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Interview with Berkshire polo prodigy Max Charlton

PUBLISHED: 11:53 02 June 2016 | UPDATED: 11:53 02 June 2016

In the shadow of Windsor Castle: Max is based at Guards Polo Club during the season

In the shadow of Windsor Castle: Max is based at Guards Polo Club during the season

Archant

Berkshire is home to one of the most exciting young talents in the sport, so Eleanor Kelly went to wheel him in for a chat

Max Charlton may be just 25-years-old but is one of just three British players playing off a handicap of seven goal and is a well-established member of the England squad. Recently appointed as Land Rover’s first polo player ambassador, he is widely regarded as one of the most promising home-grown talents that the sport has seen for some time and it all started in Berkshire.

On a rare day off from playing or training, Max had invited us to join him for a different sort of horse power. He was taking part in a Land Rover off-roading experience at Eastnor Castle. Whilst the extreme terrain of Land Rover’s off-roading facilities is a far cry from the enchanting grounds of Guards Polo Club in Windsor, where Max spends most of his time playing polo, it is clear he is just as at ease behind the steering wheel as he is holding the reins.

“I have always been a bit of car fanatic,” admits Max, whilst navigating the Range Rover Sport through some deep mud-filled ruts. “I suppose it’s a bit like polo, in that I love the feeling – and the challenge – of controlling something so powerful, whether it’s a horse or a vehicle.”

Born and raised in Windsor, Max was first introduced to polo at the age of 12. “An architect doing up my parent’s house at the time also happened to own a local low-goal polo club,” Max explains. “One day he said ‘come and have a lesson’. The day I was introduced to it, that was it. All I could think about was polo.

“I was already riding and doing Pony Club but knew nothing about polo. I was hooked from the outset.” He says. “It’s got everything, it’s got the speed, the excitement and the lifestyle is cool!”

Growing up in Berkshire could not have been a more suitable location for a polo-mad teenager. “I was lucky, it is a very polo based area,” says Max.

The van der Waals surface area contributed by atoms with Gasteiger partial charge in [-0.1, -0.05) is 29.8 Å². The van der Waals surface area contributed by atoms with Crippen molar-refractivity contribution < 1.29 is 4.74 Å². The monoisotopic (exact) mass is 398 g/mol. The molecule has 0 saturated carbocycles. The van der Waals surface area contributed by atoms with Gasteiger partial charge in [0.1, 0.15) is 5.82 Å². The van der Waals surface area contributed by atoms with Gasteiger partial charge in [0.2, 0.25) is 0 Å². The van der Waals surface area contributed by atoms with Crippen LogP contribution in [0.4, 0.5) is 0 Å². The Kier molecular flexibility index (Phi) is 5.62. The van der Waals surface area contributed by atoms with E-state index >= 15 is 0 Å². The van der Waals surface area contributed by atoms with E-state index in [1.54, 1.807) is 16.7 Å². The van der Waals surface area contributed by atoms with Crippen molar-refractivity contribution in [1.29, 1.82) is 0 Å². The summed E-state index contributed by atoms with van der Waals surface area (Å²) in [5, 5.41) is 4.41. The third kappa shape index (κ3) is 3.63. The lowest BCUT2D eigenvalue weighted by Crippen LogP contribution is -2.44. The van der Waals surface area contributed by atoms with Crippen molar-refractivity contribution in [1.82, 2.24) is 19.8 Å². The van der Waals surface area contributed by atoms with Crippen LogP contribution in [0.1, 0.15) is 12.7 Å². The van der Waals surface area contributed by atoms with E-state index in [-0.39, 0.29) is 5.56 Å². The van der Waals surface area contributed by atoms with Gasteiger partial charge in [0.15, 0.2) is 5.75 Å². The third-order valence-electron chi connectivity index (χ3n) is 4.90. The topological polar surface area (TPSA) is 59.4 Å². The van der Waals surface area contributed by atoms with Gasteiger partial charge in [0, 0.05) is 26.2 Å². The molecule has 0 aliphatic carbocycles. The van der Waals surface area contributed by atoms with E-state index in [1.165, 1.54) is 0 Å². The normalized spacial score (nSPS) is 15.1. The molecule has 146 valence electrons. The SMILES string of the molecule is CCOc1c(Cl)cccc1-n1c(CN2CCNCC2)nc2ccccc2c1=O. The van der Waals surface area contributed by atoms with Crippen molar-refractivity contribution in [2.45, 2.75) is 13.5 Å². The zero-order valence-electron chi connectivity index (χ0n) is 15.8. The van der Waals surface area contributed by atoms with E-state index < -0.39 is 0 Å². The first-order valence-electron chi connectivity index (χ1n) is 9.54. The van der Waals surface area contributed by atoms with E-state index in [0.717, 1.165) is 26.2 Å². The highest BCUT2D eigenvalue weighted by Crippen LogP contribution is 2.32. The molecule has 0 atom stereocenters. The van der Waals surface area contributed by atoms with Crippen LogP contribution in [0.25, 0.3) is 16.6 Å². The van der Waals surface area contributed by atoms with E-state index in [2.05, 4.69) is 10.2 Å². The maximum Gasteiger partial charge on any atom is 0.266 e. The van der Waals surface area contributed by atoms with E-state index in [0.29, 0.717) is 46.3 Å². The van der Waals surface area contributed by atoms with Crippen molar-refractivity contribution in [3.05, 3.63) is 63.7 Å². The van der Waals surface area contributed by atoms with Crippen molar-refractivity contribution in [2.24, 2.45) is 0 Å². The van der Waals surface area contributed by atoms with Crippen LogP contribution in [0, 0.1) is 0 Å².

Max reveals that polo for him was a saviour during his school years: “I was really dyslexic and struggling at school. So when I discovered this love for polo, my parents were happy for me to be home tutored. I would spend the morning studying and the afternoons playing polo.”

Parental encouragement played a large part in nurturing this talent: “Luckily my parents were very supportive. At the beginning they helped me to buy my first horse. She was just a good all-rounder called Lucy, nothing too special, but she got me started.”

Max got his first big break when he was offered a job with a successful 15 goal team at just 17-years-old. “I’d had a bit of an average run and then someone got injured and I filled in. As a team, we went on to win two tournaments.” From there Max went up to a two goal handicap and since then his handicap has gone up every year.

The English summer season runs from May to September, but in the winter months he travels all over the world to earn his living by playing for various teams. New Zealand, Australia, Argentina and Barbados are among Max’s favourite places to play.

“It’s not always as glamorous as people think, it can be very hard being away from home for a long period of time. I love coming home and one thing I always really look forward to is roast dinner. I’m most happy being here.”

There is a strong polo community in Berkshire and Max admits that whilst his lifestyle does not offer much opportunity for an active social life, he enjoys going out for dinner in the area. “I love Piccolino in Virginia Water. It’s got an amazing bar and is busy every night.”

The polo lifestyle can tempt players into the VIP party scene but Max is more focused on being the greatest player he can be, and invests both his time and finances in this. “The money is good at top level but I put most of it back into buying horses. You cannot remain at top level without being mounted on the best horses. The trick in polo is to have something going on the side.”

To balance the books and give him a fall-back, Max invested in property. “I bought a house in Ascot, which I rent out. I had to work so hard to get that house – I feel that is one of my biggest achievements so far.”

Max insists that polo is not only available to the super rich, and provides some evidence: “It is far more accessible than people think,” he says. “A lesson costs about £75, which is no different to a golf lesson. You don’t need a horse, the clubs provide them. Then if you really enjoy it, you can join a low goal club and play in a team. There is a strong social side, too. You play some polo and then have a beer with the group after. Lots of the clubs in this area do girls’ nights too, and it’s about £50 for instructional chukkas. Anyone can give it a go and Berkshire is one of the best places to do it.” 


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